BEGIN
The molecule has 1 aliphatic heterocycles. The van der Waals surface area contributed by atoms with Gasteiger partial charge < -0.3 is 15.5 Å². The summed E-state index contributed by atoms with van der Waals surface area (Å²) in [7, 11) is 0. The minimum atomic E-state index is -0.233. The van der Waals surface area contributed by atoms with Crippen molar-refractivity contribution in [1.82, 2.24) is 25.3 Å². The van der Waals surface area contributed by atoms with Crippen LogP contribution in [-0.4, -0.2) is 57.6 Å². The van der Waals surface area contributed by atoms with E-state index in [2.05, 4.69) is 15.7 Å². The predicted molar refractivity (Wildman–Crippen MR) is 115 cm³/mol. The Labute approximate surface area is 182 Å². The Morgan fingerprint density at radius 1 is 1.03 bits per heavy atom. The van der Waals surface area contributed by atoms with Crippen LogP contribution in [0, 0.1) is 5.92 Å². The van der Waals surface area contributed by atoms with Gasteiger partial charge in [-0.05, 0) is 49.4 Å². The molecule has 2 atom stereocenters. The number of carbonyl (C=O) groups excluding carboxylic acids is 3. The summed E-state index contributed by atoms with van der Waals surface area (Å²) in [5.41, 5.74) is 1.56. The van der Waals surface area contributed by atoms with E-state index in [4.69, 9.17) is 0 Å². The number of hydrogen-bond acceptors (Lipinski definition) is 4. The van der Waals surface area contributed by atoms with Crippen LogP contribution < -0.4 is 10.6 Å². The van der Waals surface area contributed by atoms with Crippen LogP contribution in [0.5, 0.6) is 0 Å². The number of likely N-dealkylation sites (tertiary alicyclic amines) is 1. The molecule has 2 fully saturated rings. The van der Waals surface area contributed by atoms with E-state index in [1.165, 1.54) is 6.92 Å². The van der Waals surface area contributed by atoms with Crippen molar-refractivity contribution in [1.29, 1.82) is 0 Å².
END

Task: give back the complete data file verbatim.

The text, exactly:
The molecule has 1 aliphatic heterocycles. The van der Waals surface area contributed by atoms with Gasteiger partial charge < -0.3 is 15.5 Å². The summed E-state index contributed by atoms with van der Waals surface area (Å²) in [7, 11) is 0. The minimum atomic E-state index is -0.233. The van der Waals surface area contributed by atoms with Crippen molar-refractivity contribution in [1.82, 2.24) is 25.3 Å². The van der Waals surface area contributed by atoms with Crippen LogP contribution in [-0.4, -0.2) is 57.6 Å². The van der Waals surface area contributed by atoms with E-state index in [2.05, 4.69) is 15.7 Å². The predicted molar refractivity (Wildman–Crippen MR) is 115 cm³/mol. The Labute approximate surface area is 182 Å². The Morgan fingerprint density at radius 1 is 1.03 bits per heavy atom. The van der Waals surface area contributed by atoms with Crippen LogP contribution in [0, 0.1) is 5.92 Å². The van der Waals surface area contributed by atoms with Gasteiger partial charge in [-0.05, 0) is 49.4 Å². The molecule has 2 atom stereocenters. The number of carbonyl (C=O) groups excluding carboxylic acids is 3. The summed E-state index contributed by atoms with van der Waals surface area (Å²) in [5.41, 5.74) is 1.56. The van der Waals surface area contributed by atoms with E-state index in [4.69, 9.17) is 0 Å². The number of hydrogen-bond acceptors (Lipinski definition) is 4. The van der Waals surface area contributed by atoms with Crippen LogP contribution < -0.4 is 10.6 Å². The van der Waals surface area contributed by atoms with Crippen LogP contribution in [0.5, 0.6) is 0 Å². The number of likely N-dealkylation sites (tertiary alicyclic amines) is 1. The molecule has 2 fully saturated rings. The van der Waals surface area contributed by atoms with E-state index in [1.165, 1.54) is 6.92 Å². The van der Waals surface area contributed by atoms with Crippen molar-refractivity contribution in [1.29, 1.82) is 0 Å².